Itís Christmas Eve and I am home alone, and probably will be home alone tomorrow.
Donít get me wrong, when Iím away from my family all year, I love having them here for the holidays. I adore my grandchildren and love my children, miss seeing my sister on a regular basis, and would enjoy seeing my niece now and then. But truth be told, this year Iíve dealt with so much that my best gift would be peace on earth Ė or at least within the confines of my apartment, even if only for a few hours.
My exís family invited me to their home for Christmas dinner tomorrow, and Iíll probably go. Despite the problems I had when married to my childrenís father, this is still the kidsí family; and when I divorced hubby #2, hubby #1ís family asked me to take his name back. This is his parents, not just my children (who also asked, by the way.) Whatever ill feelings were there before hubby #1 died, it did no one any good to hold a grudge and it made it much easier on all concerned if we buried any hatchets. Now and then you see a splintered wooden ax-handle sticking out of the ground, but in general itís all good. It helped that hubby #1ís second wife took their little girl eight years ago and never let her see her paternal family again. I canít blame his wife Ė she had more than enough reason to walk away and never look back after Duane died Ė but her doing so caused an attitude adjustment toward me.
Whatever my personal feelings were, I always let my ex and his family know that they were welcome to see my children and welcome in my home to do so if need be. Before he died, ex-hubby #1 and his second wife borrowed my car to visit her sister in the next state. Her sister died just a few months later, her husband (my ex) a few months after that.
What always boggled my mind was the people who criticized me. No, my ex didnít support his children. No, I didnít think that was okay. But what did I gain by keeping my children away from their father and his family? What would I have achieved by having him jailed for non-support? Would it endear me to the kids? Would it get me child support from a man who was destitute and by then disabled?
I have never regretted my decisions when it came to that. While being in the same room after our divorce was like fingernails on a chalkboard to me, my children had a solid emotional foundation, knowing that when it came down to it, mom and dad would still stick together. There werenít any power plays and the kids were encouraged by all sides to bond with the extended family Ė his second wife had two children previous to their marriage. His baby by second wife hasnít been back to see anyone, but my children talk to their half sister regularly by phone. (She lives several states away, too far to drive there given time and monetary constraints.)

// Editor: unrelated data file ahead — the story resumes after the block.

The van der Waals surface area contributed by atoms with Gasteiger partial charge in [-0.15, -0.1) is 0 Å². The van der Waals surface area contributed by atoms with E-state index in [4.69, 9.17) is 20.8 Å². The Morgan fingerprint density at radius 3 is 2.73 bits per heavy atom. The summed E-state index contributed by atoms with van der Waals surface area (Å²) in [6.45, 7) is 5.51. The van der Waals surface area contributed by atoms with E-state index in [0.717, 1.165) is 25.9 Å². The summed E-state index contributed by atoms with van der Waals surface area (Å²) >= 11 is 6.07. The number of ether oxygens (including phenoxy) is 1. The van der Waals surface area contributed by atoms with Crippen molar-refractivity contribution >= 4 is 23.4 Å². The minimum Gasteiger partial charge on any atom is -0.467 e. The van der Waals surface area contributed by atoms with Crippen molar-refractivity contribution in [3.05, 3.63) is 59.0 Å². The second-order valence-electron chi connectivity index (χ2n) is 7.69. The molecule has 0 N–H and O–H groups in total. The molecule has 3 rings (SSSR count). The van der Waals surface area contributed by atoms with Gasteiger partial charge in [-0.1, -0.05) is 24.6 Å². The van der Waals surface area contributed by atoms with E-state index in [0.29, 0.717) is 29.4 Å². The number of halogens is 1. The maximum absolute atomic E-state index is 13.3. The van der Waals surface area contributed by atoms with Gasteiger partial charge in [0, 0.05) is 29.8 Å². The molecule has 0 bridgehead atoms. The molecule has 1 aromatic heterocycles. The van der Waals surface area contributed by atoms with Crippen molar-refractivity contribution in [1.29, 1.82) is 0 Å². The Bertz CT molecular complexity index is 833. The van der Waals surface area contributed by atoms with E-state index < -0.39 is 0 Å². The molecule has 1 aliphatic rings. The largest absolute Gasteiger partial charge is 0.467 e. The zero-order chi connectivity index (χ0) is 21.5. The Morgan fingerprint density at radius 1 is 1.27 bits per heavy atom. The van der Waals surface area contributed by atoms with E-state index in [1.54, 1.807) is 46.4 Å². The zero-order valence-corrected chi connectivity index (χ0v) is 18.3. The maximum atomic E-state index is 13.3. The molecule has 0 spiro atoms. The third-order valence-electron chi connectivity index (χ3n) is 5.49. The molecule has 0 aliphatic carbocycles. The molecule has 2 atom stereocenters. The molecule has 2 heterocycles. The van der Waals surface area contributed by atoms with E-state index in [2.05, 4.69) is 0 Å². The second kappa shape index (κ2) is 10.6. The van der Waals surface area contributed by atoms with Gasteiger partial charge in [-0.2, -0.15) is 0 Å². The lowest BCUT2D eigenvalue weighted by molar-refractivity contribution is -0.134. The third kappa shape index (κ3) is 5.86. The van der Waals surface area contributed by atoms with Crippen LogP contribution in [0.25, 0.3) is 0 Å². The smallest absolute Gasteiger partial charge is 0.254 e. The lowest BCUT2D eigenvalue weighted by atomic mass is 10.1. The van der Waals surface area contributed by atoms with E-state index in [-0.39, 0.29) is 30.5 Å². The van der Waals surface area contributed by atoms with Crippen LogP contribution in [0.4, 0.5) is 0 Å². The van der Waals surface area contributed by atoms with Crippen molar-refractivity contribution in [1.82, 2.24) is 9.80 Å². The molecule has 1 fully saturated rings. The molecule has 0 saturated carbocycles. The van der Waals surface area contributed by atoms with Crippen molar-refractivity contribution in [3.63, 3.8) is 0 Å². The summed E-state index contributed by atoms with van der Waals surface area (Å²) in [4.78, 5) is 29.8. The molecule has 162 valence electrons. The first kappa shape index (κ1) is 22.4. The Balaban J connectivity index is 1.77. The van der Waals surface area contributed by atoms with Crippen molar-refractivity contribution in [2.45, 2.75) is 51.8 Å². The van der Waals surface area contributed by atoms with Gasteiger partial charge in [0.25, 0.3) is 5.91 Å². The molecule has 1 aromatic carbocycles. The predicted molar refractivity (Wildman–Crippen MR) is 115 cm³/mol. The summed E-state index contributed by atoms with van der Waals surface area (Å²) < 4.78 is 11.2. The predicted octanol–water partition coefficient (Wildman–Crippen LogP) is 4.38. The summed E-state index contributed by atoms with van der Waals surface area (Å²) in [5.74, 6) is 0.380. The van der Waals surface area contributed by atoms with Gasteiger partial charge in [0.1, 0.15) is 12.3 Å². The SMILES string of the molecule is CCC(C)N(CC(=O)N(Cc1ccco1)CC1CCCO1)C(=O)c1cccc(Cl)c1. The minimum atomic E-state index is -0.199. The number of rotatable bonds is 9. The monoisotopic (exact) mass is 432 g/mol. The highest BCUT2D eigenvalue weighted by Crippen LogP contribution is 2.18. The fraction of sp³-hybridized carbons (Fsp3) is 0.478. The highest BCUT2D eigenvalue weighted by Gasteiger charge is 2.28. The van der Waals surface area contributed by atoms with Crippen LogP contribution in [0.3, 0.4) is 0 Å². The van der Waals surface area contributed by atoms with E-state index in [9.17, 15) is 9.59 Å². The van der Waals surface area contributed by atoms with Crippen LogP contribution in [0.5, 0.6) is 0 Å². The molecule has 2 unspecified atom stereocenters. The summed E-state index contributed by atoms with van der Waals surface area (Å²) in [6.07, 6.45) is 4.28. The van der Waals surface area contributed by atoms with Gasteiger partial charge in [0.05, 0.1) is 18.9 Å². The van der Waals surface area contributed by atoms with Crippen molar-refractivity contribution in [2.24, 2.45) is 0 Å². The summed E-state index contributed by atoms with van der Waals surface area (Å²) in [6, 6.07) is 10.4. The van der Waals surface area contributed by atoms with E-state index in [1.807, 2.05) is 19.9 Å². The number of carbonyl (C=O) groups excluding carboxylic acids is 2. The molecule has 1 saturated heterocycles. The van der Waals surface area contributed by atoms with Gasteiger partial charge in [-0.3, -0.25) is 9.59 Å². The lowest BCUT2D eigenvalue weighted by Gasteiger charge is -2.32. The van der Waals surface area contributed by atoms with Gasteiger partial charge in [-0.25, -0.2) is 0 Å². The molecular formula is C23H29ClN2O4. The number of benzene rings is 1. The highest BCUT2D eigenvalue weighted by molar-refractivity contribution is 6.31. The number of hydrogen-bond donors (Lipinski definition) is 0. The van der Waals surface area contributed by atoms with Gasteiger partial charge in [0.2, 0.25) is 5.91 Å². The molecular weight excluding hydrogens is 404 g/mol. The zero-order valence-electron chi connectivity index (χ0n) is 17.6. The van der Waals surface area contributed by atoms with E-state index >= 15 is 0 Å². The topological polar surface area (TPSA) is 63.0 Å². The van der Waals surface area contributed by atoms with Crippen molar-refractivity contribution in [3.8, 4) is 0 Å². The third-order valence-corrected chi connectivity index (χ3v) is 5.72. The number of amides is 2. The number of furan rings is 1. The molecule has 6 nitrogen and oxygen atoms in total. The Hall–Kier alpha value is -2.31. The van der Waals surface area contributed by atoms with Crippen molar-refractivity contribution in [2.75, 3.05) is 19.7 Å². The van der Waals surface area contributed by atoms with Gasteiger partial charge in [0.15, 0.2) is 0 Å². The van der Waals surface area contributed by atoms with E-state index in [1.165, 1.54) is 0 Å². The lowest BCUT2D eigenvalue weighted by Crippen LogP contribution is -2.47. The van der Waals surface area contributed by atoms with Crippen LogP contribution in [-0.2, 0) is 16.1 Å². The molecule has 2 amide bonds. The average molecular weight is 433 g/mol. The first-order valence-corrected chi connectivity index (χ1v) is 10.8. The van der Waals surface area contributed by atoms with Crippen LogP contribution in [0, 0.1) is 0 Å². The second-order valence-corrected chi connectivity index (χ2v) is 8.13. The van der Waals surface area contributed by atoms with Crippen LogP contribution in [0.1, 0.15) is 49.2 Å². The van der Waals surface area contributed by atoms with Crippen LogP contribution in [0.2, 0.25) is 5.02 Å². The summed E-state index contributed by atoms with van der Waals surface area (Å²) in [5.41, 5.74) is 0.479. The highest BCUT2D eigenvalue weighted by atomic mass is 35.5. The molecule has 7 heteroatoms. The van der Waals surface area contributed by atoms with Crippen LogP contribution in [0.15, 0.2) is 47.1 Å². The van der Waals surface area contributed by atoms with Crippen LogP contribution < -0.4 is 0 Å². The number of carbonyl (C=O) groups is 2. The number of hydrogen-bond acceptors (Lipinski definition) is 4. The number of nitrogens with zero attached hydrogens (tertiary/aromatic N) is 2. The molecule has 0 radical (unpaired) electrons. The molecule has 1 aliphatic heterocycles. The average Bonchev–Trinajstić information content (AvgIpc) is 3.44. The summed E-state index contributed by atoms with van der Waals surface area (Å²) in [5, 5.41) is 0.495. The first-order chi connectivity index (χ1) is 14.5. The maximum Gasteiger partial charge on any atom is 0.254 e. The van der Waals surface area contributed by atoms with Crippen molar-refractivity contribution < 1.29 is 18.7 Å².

Thatís not to say it was all a bed of roses, but we definitely did divorce much better than we did marriage.
And when ex-hubby #1 died at the ripe old age of 37, my children could look back with positive memories of their daddy. He was a drug addict when I married him Ė though I was too naÔve to have a clue at the time Ė and an addict when I finally left him thirteen years later. But after I left, he went through rehab. I think he could be considered successful, because he was a very different person sober than high or drunk. I will always be immensely grateful that my children had the opportunity to know him that way, instead of remembering him as a drunken, strung-out bastard who hit their mother and sold their food to get his next fix.
Unfortunately he had done too much to his body already. There was a triple bypass at the age of 33, and he died within four years of rehab. With one triple bypass behind him, there was nothing more that medical science could do to duct-tape his heart together. Part of it might still have been avoided Ė he still smoked cigarettes, even after the bypass, and those were what ultimately tipped the scale against him. The doctorís words, if not verbatim.
I still donít love the things he did to me or what the early years did to my children. I canít forget sending my kids to school in the snow without coats and with holes in the soles of their shoes, because their daddy couldnít hold a job and took what little I made to get his next fix. His rehab doesnít erase being left alone with a two-week old baby and three younger children, in a house with no water and no food and no heat in the winter, no phone for emergencies, no car, and strict orders not to ask anyone for help because it might embarrass his family. (I guess the wife and children didnít count as family.) It doesnít make up for the bruises beneath my clothes while I smiled into the mics at work. It doesnít undo the destruction to my self-worth and self-respect, doesnít pay for the years of counseling my children have gone through, doesnít undo the scars where our oldest daughter took up cutting a few years ago, and doesnít fix the thousands of other little and not-so-little things that still persist and will likely be with us all of our lives.
But all these years later, Iíve finally found a measure of peace with it, knowing that while I canít undo those things, I can finally risk looking forward.
For all of the world in turmoil this Christmas season, I hope that you can finally find your own measure of peace.
Before - After
In the grander scheme of things, no soul can truly be replaced. Each one of us has a place in the universal tapestry. We each contribute our own color and texture. When one thread is snipped too soon, it distorts all the threads around it. Other lives can unravel and tear. If the wrong thread is ripped away, the whole fabric of life becomes dangerously fragile.
- LeiLani, aka Radiogurl aka Bright Opal (1957 - )